Write a 2-page critical outline

Isaiah Berlin, “TWO CONCEPTS OF LIBERTY,” Four Essays On Liberty, (Oxford,

England: Oxford University Press, 1969), p. 118-172.

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If men never disagreed about the ends of life, if our ancestors had remained undisturbed in the

Garden of Eden, the studies to which the Chiche le Chair of Social and Political Theory is

dedicated could scarcely have been conceived. For these studies spring from, and thrive on,

discord. Someone may question this on the ground that even in a society of saintly anarchists,

where no conflicts about ultimate purpose can take place, political problems, for example

constitutional or legislative issues, might still ar ise. But this objection rests on a mistake. Where

ends are agreed, the only questions left are th ose of means, and these are not political but

technical, that is to say, capable of being settled by experts or machines like arguments between

engineers or doctors. That is why those who put their faith in some immense, world-transforming

phenomenon, like the final triumph of reason or th e proletarian revolution, must believe that all

political and moral problems can thereby be turned into technological ones. That is the meaning

of Saint-Simon’s famous phrase about `re placing the government of persons by the

administration of things’, and the Marxist propheci es about the withering away of the state and

the beginning of the true histor y of humanity. This outlook is called utopian by those for whom

speculation about this condition of perfect social harmony is the play of idle fancy. Nevertheless,

a visitor from Mars to any British–or American– university today might perhaps be forgiven if

he sustained the impression that its members lived in something very like this innocent and

idyllic state, for all the serious attention that is paid to fundamental problems of politics by

professional philosophers.

Yet this is both surprising and dangerous. Surpri sing because there has, perhaps, been no time in

modern history when so large a number of human beings, both in the East and West, have had

their notions, and indeed their lives, so deeply altered, and in some cases violently upset, by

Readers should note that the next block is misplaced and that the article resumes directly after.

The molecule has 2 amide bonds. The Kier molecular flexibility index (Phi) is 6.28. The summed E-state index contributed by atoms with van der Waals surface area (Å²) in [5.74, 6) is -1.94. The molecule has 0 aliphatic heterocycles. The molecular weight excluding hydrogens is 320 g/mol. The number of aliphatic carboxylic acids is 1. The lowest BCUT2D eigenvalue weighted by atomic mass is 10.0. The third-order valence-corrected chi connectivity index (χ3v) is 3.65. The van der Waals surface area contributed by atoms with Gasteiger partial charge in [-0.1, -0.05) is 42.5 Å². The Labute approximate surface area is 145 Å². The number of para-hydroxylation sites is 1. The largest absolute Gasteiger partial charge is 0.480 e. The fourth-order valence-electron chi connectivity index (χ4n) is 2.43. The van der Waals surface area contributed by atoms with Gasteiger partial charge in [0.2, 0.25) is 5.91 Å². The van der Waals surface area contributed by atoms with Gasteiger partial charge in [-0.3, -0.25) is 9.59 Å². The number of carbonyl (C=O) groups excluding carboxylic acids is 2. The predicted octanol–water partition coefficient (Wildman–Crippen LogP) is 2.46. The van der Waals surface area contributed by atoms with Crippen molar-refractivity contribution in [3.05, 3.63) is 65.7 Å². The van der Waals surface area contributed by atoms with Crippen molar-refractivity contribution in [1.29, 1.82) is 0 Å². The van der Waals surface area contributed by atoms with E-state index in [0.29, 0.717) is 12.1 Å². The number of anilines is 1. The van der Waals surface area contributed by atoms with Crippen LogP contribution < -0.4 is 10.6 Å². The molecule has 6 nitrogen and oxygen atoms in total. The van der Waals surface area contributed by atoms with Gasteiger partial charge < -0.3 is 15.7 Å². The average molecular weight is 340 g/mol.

fanatically held social and political doctrines. Dangerous, because when ideas are neglected by

those who ought to attend to them–t hat is to say, those who have been trained to think critically

about ideas–they sometimes acquire an uncheck ed momentum and an irresistible power over

multitudes of men that may grow too violent to be affected by rational criticism. Over a hundred

years ago, the German poet Heine warned the Fr ench not to underestimate the power of ideas:

philosophical concepts nurtured in the stillness of a professor’s study could destroy a civilization.

He spoke of Kant’s Critique of Pure Reason as the sword with which European deism had been

decapitated, and described the works of Rouss eau as the bloodstained weapon which, in the

hands of Robespierre, had destr oyed the old régime; and prophesied that the romantic faith of

Fichte and Schelling would one day be turned, w ith terrible effect, by their fanatical German

followers, against the liberal culture of the West. The facts have not wholly belied this prediction

but if professors can truly wield this fatal power, may it not be that only other professors, or, at

least, other thinkers (and not governments or Congressional committees), can alone disarm

them?

Our philosophers seem oddly unaware of these deva stating effects of their activities. It maybe

that, intoxicated by their magnifi cent achievements in more abstract realms, the best among them

look with disdain upon a field in which radical disc overies are less likely to be made, and talent

for minute analysis is less likely to be rewarded. Yet, despite every effort to separate them,